Dubbed the “Manhattan of the desert” for its centuries-old skyscrapers, Yemen’s ancient city of Shibam escaped damage in the civil war — but faces collapse from disrepair amid rains and floods. Against a backdrop of cliffs looking like America’s Grand Canyon, the UNESCO-listed World Heritage site is strategically built on a rocky spur high above the river valley of Wadi Hadramawt, in the arid centre of Yemen.
The UN describes the city, once an oasis stop for the camel caravans on the spice and incense routes across southern Arabia, as “one of the oldest and best examples of urban planning based on the principle of vertical construction.” But Shibam is struggling. The mud-brick constructions need constant repair, but Yemen’s economy has collapsed in the brutal civil war raging since 2014, creating what the UN describes as the world’s worst humanitarian crisis.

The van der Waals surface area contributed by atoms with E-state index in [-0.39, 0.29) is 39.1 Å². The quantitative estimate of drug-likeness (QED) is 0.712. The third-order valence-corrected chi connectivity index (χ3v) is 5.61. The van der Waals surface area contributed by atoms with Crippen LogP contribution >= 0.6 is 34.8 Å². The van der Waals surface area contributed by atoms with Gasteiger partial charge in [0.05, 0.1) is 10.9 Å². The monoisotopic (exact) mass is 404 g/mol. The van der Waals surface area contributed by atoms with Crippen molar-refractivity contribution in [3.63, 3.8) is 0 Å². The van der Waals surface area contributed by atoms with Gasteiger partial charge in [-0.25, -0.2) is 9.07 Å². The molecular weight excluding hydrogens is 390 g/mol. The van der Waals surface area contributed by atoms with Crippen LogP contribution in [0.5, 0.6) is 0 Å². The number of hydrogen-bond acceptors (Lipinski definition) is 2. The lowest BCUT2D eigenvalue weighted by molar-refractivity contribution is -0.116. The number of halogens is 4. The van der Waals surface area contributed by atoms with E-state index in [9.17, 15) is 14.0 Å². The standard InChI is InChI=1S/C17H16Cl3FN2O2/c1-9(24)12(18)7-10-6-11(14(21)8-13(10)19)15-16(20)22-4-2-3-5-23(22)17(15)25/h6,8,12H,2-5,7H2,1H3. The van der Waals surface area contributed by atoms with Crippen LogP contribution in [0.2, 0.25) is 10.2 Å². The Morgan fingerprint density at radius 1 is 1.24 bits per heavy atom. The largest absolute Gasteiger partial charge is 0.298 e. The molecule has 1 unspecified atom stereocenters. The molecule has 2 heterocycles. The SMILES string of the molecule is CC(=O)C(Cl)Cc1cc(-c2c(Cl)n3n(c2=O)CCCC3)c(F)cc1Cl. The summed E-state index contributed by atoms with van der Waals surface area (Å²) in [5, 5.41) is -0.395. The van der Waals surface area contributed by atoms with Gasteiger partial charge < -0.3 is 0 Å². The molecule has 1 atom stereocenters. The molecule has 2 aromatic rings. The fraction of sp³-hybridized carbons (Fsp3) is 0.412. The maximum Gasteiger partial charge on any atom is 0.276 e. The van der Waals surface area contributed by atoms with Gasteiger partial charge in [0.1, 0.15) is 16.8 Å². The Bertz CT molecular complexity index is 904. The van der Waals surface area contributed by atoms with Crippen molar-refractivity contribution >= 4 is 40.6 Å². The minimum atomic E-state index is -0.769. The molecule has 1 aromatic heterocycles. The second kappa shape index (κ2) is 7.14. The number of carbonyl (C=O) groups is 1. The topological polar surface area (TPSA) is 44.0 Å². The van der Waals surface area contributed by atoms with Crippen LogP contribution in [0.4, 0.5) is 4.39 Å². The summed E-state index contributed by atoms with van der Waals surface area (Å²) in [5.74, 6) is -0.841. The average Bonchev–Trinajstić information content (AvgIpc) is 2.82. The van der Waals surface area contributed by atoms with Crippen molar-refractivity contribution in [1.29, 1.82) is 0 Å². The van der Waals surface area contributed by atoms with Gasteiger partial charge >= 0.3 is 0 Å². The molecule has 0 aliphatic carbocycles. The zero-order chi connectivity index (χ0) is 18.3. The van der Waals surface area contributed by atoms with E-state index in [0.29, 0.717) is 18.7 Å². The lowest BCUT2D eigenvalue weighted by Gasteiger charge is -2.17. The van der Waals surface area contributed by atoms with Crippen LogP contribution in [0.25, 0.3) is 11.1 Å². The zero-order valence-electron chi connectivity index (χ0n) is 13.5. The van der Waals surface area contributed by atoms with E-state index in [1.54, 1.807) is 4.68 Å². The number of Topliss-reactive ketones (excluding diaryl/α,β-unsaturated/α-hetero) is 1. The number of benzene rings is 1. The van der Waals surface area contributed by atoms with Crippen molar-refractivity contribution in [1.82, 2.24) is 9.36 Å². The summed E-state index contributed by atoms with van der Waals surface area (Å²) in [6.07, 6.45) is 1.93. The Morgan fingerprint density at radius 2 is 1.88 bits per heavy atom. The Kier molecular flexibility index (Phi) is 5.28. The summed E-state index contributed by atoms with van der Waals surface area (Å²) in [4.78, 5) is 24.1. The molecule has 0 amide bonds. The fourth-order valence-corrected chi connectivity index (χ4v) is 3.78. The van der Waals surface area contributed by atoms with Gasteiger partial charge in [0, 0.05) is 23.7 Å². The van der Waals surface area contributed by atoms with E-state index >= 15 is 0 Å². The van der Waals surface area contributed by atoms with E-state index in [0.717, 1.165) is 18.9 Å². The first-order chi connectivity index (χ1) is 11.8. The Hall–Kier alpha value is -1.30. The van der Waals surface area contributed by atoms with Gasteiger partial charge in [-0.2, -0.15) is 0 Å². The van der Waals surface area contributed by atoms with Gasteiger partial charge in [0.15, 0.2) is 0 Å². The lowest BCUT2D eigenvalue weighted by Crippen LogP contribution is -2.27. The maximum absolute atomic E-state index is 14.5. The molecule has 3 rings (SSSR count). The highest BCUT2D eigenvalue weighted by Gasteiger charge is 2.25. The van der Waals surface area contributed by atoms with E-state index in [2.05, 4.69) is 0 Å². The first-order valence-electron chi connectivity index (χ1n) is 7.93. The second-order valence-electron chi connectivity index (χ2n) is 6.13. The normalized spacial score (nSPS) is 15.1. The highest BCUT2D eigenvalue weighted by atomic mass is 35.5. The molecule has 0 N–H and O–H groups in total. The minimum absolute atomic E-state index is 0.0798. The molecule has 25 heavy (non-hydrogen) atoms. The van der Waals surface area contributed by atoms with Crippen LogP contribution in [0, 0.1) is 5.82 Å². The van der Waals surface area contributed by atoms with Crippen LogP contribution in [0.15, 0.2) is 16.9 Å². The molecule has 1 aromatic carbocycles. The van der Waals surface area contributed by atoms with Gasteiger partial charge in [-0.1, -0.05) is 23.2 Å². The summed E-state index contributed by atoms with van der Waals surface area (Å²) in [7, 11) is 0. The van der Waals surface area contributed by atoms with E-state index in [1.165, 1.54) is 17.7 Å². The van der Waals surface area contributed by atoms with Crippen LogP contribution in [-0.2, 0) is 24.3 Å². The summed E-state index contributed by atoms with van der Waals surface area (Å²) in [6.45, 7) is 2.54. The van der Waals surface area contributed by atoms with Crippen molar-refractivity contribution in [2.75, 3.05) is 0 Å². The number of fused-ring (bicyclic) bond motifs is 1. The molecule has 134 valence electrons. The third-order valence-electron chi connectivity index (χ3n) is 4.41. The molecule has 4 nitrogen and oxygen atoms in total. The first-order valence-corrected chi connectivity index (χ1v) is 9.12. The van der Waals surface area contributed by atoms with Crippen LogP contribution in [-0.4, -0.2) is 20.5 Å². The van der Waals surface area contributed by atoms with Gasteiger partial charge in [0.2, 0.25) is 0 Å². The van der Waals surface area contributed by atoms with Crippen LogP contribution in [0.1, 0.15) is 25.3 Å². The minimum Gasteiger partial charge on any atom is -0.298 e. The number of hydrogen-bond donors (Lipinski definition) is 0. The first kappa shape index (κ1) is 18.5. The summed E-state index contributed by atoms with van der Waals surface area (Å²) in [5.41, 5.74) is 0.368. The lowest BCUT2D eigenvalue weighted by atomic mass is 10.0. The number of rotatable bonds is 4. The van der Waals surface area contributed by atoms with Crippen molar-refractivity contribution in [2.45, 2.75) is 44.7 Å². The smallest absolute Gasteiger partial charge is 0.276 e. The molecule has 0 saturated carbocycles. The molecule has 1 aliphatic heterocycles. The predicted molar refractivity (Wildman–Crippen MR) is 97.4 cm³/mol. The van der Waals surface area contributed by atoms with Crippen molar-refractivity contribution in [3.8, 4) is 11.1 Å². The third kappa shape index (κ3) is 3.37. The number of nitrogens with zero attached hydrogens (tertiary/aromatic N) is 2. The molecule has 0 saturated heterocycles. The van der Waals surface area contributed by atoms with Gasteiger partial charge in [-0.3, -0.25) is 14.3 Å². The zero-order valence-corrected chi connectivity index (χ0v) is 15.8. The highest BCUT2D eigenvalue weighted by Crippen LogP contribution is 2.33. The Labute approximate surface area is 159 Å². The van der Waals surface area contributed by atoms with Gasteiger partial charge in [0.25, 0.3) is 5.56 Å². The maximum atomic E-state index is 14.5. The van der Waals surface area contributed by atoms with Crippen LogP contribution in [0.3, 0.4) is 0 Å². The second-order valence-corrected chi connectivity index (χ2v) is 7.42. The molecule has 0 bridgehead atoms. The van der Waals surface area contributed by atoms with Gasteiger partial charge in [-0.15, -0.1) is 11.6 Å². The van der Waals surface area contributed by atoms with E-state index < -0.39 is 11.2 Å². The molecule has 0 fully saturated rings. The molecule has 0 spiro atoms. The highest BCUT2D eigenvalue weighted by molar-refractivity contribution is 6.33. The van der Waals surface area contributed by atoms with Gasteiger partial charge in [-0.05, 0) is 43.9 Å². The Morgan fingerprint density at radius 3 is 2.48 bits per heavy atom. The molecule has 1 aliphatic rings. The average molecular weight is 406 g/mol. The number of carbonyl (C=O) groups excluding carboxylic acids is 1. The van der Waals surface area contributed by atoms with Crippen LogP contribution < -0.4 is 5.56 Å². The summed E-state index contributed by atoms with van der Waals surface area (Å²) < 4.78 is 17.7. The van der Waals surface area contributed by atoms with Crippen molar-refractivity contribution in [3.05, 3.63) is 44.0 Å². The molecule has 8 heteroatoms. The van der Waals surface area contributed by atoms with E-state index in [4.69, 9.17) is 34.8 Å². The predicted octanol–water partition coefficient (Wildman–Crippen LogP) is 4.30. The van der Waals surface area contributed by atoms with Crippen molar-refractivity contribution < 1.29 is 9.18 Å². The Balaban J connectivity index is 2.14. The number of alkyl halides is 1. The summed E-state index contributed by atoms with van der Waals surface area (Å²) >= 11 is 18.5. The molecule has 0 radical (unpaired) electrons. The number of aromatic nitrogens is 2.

Those irreplaceable ancient sites, representing Yemen’s unique historical heritage, are also under threat. Some 20 kilometres east of Shibam is one of the world’s largest mud-brick towers, the Seiyun Palace, which is at risk of collapse as heavy rains and years of neglect take their toll. The third is the city of Tarim, about 40 kilometres east from the city, and known for its 365 mosques — together with Al-Mehdar, that has the tallest tower in Yemen.